E7 in 7 years? | RallyPoint (2024)

TSgt Joshua Copeland, typically when you hear the term 7-in-7, it is referring to individuals that make E7 in under 8 years (ie. 7 years + some months). It's quite rare to find individuals that make it in under 7 years, but it does happen. With that being said, as of the 2014 board, the average TIS for a Soldier being promoted to E7 was 13+ years and E8 was 19+ years.


When people find out that I was an E8 prior to commissioning, I am often asked how I was able to promote as quickly as I did and I give everyone a similar answer that sounds something like this:

In order to promote quickly in the Army, a number of things must happen, some you can control and others you can not.

The first step is to raise your hand... over and over again; you need to volunteer for every course, every TDY, every deployment, every tiny bit of training that you can get. In order for military leaders to promote you based on your potential, you must first show them your drive and determination to be the most well-rounded (both training & experience) of your peers. Look for opportunities to have experience or training that isn't common in your branch or rank; think outside of the box. If you get a chance to fill a temporary position outside of your career field, take it; it will make you more well-rounded and gives your insight into the needs of others. That includes doing what no one else wants to do. If you volunteer for something hard and do well at it, people will notice.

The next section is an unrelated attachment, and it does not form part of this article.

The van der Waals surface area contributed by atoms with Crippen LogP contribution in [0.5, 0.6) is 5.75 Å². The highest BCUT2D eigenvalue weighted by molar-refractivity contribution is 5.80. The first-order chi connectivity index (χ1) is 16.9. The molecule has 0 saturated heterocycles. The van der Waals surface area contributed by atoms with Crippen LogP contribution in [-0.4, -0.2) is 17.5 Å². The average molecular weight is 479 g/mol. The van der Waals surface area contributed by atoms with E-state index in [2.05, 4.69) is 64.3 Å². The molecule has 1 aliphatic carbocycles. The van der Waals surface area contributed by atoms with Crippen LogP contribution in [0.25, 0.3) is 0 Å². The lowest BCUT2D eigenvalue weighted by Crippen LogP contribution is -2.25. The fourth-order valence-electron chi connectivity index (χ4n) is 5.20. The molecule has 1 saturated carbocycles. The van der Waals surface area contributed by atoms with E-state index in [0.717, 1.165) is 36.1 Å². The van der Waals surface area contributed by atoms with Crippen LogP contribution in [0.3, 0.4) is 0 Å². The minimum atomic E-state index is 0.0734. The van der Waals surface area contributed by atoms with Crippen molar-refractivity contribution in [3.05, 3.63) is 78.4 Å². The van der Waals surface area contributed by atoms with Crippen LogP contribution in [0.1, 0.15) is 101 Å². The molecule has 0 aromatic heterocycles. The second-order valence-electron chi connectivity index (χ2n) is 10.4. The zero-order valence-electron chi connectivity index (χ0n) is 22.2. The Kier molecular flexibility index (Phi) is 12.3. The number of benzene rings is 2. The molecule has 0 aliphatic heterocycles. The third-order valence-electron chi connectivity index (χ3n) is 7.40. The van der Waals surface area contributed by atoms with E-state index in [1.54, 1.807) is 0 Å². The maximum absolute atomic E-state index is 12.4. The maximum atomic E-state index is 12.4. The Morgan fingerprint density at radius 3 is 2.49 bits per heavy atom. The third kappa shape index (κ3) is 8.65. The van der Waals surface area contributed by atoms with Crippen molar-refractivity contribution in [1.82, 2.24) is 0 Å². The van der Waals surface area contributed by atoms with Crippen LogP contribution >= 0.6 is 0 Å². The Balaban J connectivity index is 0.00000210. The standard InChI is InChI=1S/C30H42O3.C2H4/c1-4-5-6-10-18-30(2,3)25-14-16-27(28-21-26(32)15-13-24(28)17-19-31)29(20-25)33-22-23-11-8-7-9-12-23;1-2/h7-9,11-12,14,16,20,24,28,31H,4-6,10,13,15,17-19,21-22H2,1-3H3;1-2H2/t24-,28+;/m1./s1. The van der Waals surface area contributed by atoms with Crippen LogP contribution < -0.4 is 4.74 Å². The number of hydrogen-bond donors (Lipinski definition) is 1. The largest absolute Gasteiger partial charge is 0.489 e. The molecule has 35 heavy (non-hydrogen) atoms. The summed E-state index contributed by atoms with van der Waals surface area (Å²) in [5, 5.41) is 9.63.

Next, you must prove that you are both proficient and efficient. A strong work ethic will take you a long way. However, it is just as important to show that you can not only do a job, but do it better. Always be looking for ways to do more with less. The ability to save the Army time and money is always a plus. The Army has many blocks; check them, but then go the extra mile to make each unit you're in better when you leave than when you arrived.

Educate yourself! You should be enrolled in courses at all times. With the exception of deployments, throughout my 13+ year career, I have been consistently enrolled in courses the entire time (night classes, weekend classes, online classes, whatever I could). Despite the ridiculous workload, I was even taking BA and then Masters classes during BNCOC, ANCOC, and IBOLC. Don't let time be your excuse. Even if you're only enrolled in one class at a time, that's better than none. If you simply can not be enrolled in a course (military or civilian) at any given time, then dedicate 30 minutes a day to an Audible.com Course (Great Courses Series), an iTunes U Course, or a daily TED Talk. Knowledge is power! I've already mentioned military & civilian education, but you will also need to have general knowledge as well. Keep up with what's going on in the world. Know a lot about a lot. You'll be surprised how far you'll go if you're able to hold an educated conversation with your peers and superiors. You should always strive to be the smartest man in the room. Just don't be a jerk about it; just because you have something to say, doesn't mean you should always say it.

Finally, there are many things in the Army that you can not control. Often, your assignment (duty station and/or position) is chosen for you. Often, you don't have a say in what training opportunities are offered to you. Often, you are unable to 'take charge' because you're the junior guy. When that happens, make lemonade. Do the best at what you are given to do and simultaneously, look for other opportunities to go that extra mile; boards (Soldier of the Month/Quarter/Year, Audie Murphy, etc...), education (again), volunteering, etc...


I know that was a bit of a rant, but I figure that was probably the best input that I could give to this conversation. Hopefully, some young Soldier will stumble across it and take something away from it.

With all of that being said, I've known a couple of 7-in-7 (under 8) MSgts in the Air Force. Just take a look at the TACP, CCT, and PJ communities.

E7 in 7 years? | RallyPoint (2024)
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